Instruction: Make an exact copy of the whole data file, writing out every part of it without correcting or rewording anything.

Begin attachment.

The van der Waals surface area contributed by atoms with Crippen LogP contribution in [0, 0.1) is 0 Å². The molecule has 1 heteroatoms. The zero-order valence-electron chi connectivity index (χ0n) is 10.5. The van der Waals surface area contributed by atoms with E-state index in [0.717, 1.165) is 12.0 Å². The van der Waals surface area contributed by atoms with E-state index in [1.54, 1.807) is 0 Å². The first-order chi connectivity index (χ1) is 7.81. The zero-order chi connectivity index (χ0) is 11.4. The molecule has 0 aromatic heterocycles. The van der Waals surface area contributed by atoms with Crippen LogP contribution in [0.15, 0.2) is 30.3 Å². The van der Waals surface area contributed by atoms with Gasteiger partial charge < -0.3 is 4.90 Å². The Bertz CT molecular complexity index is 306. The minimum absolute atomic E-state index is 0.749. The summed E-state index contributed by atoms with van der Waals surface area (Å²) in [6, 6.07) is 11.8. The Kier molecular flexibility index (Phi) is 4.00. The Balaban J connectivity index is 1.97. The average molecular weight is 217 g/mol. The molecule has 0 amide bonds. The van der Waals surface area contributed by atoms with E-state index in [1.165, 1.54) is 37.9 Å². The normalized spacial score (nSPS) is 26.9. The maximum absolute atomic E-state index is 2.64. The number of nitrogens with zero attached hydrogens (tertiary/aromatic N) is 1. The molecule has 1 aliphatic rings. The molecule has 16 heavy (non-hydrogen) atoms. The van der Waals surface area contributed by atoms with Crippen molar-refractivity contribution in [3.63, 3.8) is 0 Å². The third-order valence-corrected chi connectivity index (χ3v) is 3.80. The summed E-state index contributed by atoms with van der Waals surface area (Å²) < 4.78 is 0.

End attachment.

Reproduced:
The van der Waals surface area contributed by atoms with Crippen LogP contribution in [0, 0.1) is 0 Å². The molecule has 1 heteroatoms. The zero-order valence-electron chi connectivity index (χ0n) is 10.5. The van der Waals surface area contributed by atoms with E-state index in [0.717, 1.165) is 12.0 Å². The van der Waals surface area contributed by atoms with E-state index in [1.54, 1.807) is 0 Å². The first-order chi connectivity index (χ1) is 7.81. The zero-order chi connectivity index (χ0) is 11.4. The molecule has 0 aromatic heterocycles. The van der Waals surface area contributed by atoms with Crippen LogP contribution in [0.15, 0.2) is 30.3 Å². The van der Waals surface area contributed by atoms with Gasteiger partial charge < -0.3 is 4.90 Å². The Bertz CT molecular complexity index is 306. The minimum absolute atomic E-state index is 0.749. The summed E-state index contributed by atoms with van der Waals surface area (Å²) in [6, 6.07) is 11.8. The Kier molecular flexibility index (Phi) is 4.00. The Balaban J connectivity index is 1.97. The average molecular weight is 217 g/mol. The molecule has 0 amide bonds. The van der Waals surface area contributed by atoms with E-state index in [1.165, 1.54) is 37.9 Å². The normalized spacial score (nSPS) is 26.9. The maximum absolute atomic E-state index is 2.64. The number of nitrogens with zero attached hydrogens (tertiary/aromatic N) is 1. The molecule has 1 aliphatic rings. The molecule has 16 heavy (non-hydrogen) atoms. The van der Waals surface area contributed by atoms with Crippen molar-refractivity contribution in [3.63, 3.8) is 0 Å². The third-order valence-corrected chi connectivity index (χ3v) is 3.80. The summed E-state index contributed by atoms with van der Waals surface area (Å²) < 4.78 is 0.